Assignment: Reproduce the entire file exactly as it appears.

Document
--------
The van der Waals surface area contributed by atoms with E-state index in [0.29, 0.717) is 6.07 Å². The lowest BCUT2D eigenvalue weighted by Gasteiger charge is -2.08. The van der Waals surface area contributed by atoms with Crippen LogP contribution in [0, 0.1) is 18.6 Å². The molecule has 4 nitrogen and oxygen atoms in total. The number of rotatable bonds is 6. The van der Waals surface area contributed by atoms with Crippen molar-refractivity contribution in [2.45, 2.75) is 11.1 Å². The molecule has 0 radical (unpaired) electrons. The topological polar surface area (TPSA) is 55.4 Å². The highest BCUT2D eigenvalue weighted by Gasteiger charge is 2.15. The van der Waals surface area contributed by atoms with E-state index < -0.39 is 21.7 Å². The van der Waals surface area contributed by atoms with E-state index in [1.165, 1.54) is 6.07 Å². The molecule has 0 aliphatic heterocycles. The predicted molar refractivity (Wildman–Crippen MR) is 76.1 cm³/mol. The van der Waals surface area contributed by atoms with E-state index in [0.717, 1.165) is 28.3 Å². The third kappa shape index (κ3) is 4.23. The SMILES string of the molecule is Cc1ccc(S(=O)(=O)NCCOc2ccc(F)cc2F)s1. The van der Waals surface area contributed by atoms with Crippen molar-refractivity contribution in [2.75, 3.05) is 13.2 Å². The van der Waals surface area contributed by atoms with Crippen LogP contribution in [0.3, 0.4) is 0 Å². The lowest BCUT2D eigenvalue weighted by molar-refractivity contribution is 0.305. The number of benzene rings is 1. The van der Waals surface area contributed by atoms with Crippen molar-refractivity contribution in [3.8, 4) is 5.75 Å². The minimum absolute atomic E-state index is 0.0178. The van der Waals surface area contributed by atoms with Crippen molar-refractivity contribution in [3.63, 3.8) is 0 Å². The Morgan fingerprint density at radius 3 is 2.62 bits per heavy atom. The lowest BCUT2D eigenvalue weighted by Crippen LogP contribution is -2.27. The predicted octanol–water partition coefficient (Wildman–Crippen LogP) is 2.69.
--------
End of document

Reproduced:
The van der Waals surface area contributed by atoms with E-state index in [0.29, 0.717) is 6.07 Å². The lowest BCUT2D eigenvalue weighted by Gasteiger charge is -2.08. The van der Waals surface area contributed by atoms with Crippen LogP contribution in [0, 0.1) is 18.6 Å². The molecule has 4 nitrogen and oxygen atoms in total. The number of rotatable bonds is 6. The van der Waals surface area contributed by atoms with Crippen molar-refractivity contribution in [2.45, 2.75) is 11.1 Å². The molecule has 0 radical (unpaired) electrons. The topological polar surface area (TPSA) is 55.4 Å². The highest BCUT2D eigenvalue weighted by Gasteiger charge is 2.15. The van der Waals surface area contributed by atoms with E-state index < -0.39 is 21.7 Å². The van der Waals surface area contributed by atoms with E-state index in [1.165, 1.54) is 6.07 Å². The molecule has 0 aliphatic heterocycles. The predicted molar refractivity (Wildman–Crippen MR) is 76.1 cm³/mol. The van der Waals surface area contributed by atoms with E-state index in [0.717, 1.165) is 28.3 Å². The third kappa shape index (κ3) is 4.23. The SMILES string of the molecule is Cc1ccc(S(=O)(=O)NCCOc2ccc(F)cc2F)s1. The van der Waals surface area contributed by atoms with Crippen molar-refractivity contribution in [2.75, 3.05) is 13.2 Å². The van der Waals surface area contributed by atoms with Crippen LogP contribution in [0.3, 0.4) is 0 Å². The lowest BCUT2D eigenvalue weighted by molar-refractivity contribution is 0.305. The number of benzene rings is 1. The van der Waals surface area contributed by atoms with Crippen molar-refractivity contribution in [3.8, 4) is 5.75 Å². The minimum absolute atomic E-state index is 0.0178. The van der Waals surface area contributed by atoms with Crippen molar-refractivity contribution in [3.63, 3.8) is 0 Å². The Morgan fingerprint density at radius 3 is 2.62 bits per heavy atom. The lowest BCUT2D eigenvalue weighted by Crippen LogP contribution is -2.27. The predicted octanol–water partition coefficient (Wildman–Crippen LogP) is 2.69.